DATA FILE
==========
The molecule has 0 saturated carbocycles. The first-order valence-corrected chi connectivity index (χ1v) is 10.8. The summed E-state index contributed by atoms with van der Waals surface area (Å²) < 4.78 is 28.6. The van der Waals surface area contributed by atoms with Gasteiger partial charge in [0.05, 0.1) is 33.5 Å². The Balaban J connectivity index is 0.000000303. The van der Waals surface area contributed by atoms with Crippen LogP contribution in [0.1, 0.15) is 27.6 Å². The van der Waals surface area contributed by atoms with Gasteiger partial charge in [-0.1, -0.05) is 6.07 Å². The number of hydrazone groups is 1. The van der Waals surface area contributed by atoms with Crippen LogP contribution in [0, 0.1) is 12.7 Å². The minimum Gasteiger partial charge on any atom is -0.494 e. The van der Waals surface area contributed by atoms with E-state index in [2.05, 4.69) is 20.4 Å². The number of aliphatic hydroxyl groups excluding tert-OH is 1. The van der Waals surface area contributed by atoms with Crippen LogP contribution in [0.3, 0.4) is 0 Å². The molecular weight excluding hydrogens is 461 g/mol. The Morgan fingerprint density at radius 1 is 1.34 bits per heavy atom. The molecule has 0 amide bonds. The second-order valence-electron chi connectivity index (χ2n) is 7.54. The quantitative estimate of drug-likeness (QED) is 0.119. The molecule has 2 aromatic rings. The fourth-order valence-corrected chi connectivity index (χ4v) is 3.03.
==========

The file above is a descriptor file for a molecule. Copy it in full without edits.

The molecule has 0 saturated carbocycles. The first-order valence-corrected chi connectivity index (χ1v) is 10.8. The summed E-state index contributed by atoms with van der Waals surface area (Å²) < 4.78 is 28.6. The van der Waals surface area contributed by atoms with Gasteiger partial charge in [0.05, 0.1) is 33.5 Å². The Balaban J connectivity index is 0.000000303. The van der Waals surface area contributed by atoms with Crippen LogP contribution in [0.1, 0.15) is 27.6 Å². The van der Waals surface area contributed by atoms with Gasteiger partial charge in [-0.1, -0.05) is 6.07 Å². The number of hydrazone groups is 1. The van der Waals surface area contributed by atoms with Crippen LogP contribution in [0, 0.1) is 12.7 Å². The minimum Gasteiger partial charge on any atom is -0.494 e. The van der Waals surface area contributed by atoms with E-state index in [2.05, 4.69) is 20.4 Å². The number of aliphatic hydroxyl groups excluding tert-OH is 1. The van der Waals surface area contributed by atoms with Crippen LogP contribution in [0.3, 0.4) is 0 Å². The molecular weight excluding hydrogens is 461 g/mol. The Morgan fingerprint density at radius 1 is 1.34 bits per heavy atom. The molecule has 0 amide bonds. The second-order valence-electron chi connectivity index (χ2n) is 7.54. The quantitative estimate of drug-likeness (QED) is 0.119. The molecule has 2 aromatic rings. The fourth-order valence-corrected chi connectivity index (χ4v) is 3.03.